• Gaius Septimus in the Codex Alera series. In this first book, his history and death was mentioned in an offhand way, to explain why there is a succession crisis and give the archetypal Farm Boy protagonist a memorial to shelter from a storm in. By the end of the series we've learned that he was married, and to whom, who his friends were, and a lot abou what he was like.
    • Ali DiLaurentis in Pretty Little Liars is developed completely by flashback until the last book
    • D'ol (or "Doctor") Neshom and Wissen in the Green-Sky Trilogy.
    • Walt Disney himself in the Kingdom Keepers books.
    • Catch-22 has several, most notable Mudd, the dead man in Yossarian's tent.
    • In The Father Luke Wolfe Trilogy, Janey Peer only appears in Flashbacks, and "Chollie" is the addressee of letters Father Wolfe writes in Diary form. Janey turns out to still be alive, however.
    • Hari Seldon in Asimov's Foundation series is almost entirely depicted after his death in recordings he has left for future generations.
      • Only from Foundation and on. The plots of Forward the Foundation and Prelude to Foundation are focused on Seldon's life.
    • Night Watch by Terry Pratchett has a fairly interesting version of this trope. John Keel, Sam Vimes' mentor, is murdered shortly after Vimes stumbles back in time; he's mentioned in the beginning on the anniversary of his death (and the other soldiers). So Vimes ends up having to take his place in history, letting us see something similar to the story of John Keel, but not quite (note that it's not a Stable Time Loop; Vimes wasn't supposed to come back in time. He really was mentored by the real Keel, who was murdered due to Carcer being brought back in time as well. So John Keel's feats were really done by John Keel in the first timeline, but in this separate timeline, they're done by Vimes).
    • Laia Odo in The Dispossessed. She's been dead for several hundred years, but the entire world of the story is her creation, and the characters speak of her often. The short story The Day Before the Revolution, published after The Dispossessed subverts this by taking place before Odo's death and focusing on her.
    • In Warm Bodies, Perry narrates through his life memories inside R's mind.
    • In Aimee, Aimee is developed entirely through flash backs, even though she killed herself before the events of the novel started.
    • In Saving Zoe, Zoe is developed through her diary that her sister Echo is reading.
    • Crispin Salvador from Ilustrado. The main character's quest is to find out why Crispin died by piecing together Crispin's works and looking for his supposed life's work -- The Bridges Ablaze. Then it's weirdly subverted at the end, since it turns out that Crispin was writing the whole thing.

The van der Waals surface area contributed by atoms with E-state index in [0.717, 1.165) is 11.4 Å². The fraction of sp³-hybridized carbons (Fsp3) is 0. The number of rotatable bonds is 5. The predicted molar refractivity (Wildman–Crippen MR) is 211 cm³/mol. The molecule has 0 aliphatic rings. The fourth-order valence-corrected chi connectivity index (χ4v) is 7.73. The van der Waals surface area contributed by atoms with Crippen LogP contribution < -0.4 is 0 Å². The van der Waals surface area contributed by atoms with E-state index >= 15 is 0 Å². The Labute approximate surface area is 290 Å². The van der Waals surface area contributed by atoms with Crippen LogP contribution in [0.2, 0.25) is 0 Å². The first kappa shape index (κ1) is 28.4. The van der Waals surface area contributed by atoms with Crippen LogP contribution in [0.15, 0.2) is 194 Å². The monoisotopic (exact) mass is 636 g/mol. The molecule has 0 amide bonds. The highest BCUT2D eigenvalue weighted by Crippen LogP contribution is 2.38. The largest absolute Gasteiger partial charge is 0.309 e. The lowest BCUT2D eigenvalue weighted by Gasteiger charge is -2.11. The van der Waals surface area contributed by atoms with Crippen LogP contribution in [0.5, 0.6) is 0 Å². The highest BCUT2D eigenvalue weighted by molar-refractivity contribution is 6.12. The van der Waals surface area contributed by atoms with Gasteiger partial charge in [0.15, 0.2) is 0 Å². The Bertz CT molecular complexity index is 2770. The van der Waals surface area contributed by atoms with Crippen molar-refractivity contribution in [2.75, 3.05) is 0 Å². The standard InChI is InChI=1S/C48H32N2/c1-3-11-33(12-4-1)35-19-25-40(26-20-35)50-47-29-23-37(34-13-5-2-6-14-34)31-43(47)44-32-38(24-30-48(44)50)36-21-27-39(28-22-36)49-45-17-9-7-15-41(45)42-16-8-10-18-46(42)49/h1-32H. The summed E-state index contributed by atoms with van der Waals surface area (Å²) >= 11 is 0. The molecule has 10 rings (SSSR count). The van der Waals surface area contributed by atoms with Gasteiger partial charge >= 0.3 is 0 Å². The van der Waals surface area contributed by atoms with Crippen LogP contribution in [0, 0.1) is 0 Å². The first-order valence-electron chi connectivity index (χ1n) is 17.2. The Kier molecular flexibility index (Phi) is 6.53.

• Holes by Louis Sachar has an interesting take on this. The main story involves Stanley Yelnats at Camp Green Lake in the present day, with the other two stories of Kissin' Kate Barlow and Elya Yelnats taking place far before the events in the present. The characters in the latter two stories are of course dead by the time Stanley's story takes place, so arguably, you're seeing them as flashbacks or snippets of the past (though they aren't framed as such).
    • In Stephen King's The Dark Tower series, almost everyone from Roland's past is one of these, including every character from the Wizard and Glass Mejis flashback (which is the majority of the book), aside from Roland, Walter and Sheemie.
    • In David Eddings' Belgariad, Garion's parents and Polgara's sister start as clues on Garion's identity.
      • Also on one of Eddings' novels, Regina's Song, one of the twins is dead, the other is the Angsty Surviving Twin.
    • Someone Elses War: The entire novel is kickstarted by a boy trying to find his missing little brother. Said missing little brother turns out to have been dead since chapter one.

    Live Action TV

    • George & Marion Kerby and Neil in Topper
    • The drama Providence had the main characters mother die in the first episode. She continally appears to her daughter as a type of muse.
    • Every single episode of The Forgotten has a murder victim's body discovered prior to the opening credits and reveals what this person's life was like via flashbacks. To make it even weirder, each episode is given voice-over narration by said victim.
    • Just as Lost has Loads and Loads of Characters, it also has loads and loads of posthumous characters, including several different types of posthumous characters, each type having its own most triumphant example.
      • The most straightforward type are those characters who were dead before the series even began but have since turned up in Flash Backs. The most triumphant example is Jack's dad, Christian, whose dead body Jack was bringing home on Flight 815, but who turned up in numerous episodes throughout all six seasons, whether in flashbacks, in dreams, as a ghost, or a Dead Person Impersonation.
        • Other such characters would include: Susan Lloyd, Frank Duckett, Essam Tasir, Tom Brennan, Jae Lee, Yemi, Angelo Busoni, Kelvin, Emeka, Edward Burke, Tricia Tanaka, Howard L. Zuckerman, Roger Linus, Horace Goodspeed, Emily Linus, Jonas Whitfield, Isabella, "Mother", and Claudia.
        • Subverted in the case of Kate's mom, Diane. In her first flashback she already has a terminal disease. She then appears in several other flashbacks that all clearly take place sometime before the first one. But in a Flash Forward we discover she's still alive. "The doctors have given me a year to live for the past 4 years."
      • Another unique type are among the Tailies. They would've been alive at the start of the series, but are dead by the time any Main Character meets the Tailies. The most triumphant example is Goodwin, who debuted as a corpse, then went on to guest star in 4 episodes after that, each one in a flashback taking place earlier than the one before it. The only other dead Tailies named are Donald and Nathan.